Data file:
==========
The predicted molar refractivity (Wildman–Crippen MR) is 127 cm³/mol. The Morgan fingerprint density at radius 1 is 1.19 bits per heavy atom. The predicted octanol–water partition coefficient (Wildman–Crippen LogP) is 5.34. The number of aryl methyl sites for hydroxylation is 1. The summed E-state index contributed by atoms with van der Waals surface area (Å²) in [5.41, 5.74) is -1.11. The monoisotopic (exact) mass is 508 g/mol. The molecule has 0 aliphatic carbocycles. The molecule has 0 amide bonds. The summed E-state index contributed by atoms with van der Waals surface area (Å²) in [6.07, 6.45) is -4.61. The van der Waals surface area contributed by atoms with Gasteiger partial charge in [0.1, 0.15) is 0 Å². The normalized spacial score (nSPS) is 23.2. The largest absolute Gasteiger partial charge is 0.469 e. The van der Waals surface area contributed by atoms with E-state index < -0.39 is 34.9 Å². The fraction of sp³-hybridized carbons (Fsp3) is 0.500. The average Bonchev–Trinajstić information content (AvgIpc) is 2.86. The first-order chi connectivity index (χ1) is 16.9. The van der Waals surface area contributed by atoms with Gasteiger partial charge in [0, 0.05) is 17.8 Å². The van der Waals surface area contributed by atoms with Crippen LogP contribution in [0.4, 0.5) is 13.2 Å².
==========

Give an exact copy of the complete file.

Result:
The predicted molar refractivity (Wildman–Crippen MR) is 127 cm³/mol. The Morgan fingerprint density at radius 1 is 1.19 bits per heavy atom. The predicted octanol–water partition coefficient (Wildman–Crippen LogP) is 5.34. The number of aryl methyl sites for hydroxylation is 1. The summed E-state index contributed by atoms with van der Waals surface area (Å²) in [5.41, 5.74) is -1.11. The monoisotopic (exact) mass is 508 g/mol. The molecule has 0 aliphatic carbocycles. The molecule has 0 amide bonds. The summed E-state index contributed by atoms with van der Waals surface area (Å²) in [6.07, 6.45) is -4.61. The van der Waals surface area contributed by atoms with Gasteiger partial charge in [0.1, 0.15) is 0 Å². The normalized spacial score (nSPS) is 23.2. The largest absolute Gasteiger partial charge is 0.469 e. The van der Waals surface area contributed by atoms with E-state index < -0.39 is 34.9 Å². The fraction of sp³-hybridized carbons (Fsp3) is 0.500. The average Bonchev–Trinajstić information content (AvgIpc) is 2.86. The first-order chi connectivity index (χ1) is 16.9. The van der Waals surface area contributed by atoms with Gasteiger partial charge in [0, 0.05) is 17.8 Å². The van der Waals surface area contributed by atoms with Crippen LogP contribution in [0.4, 0.5) is 13.2 Å².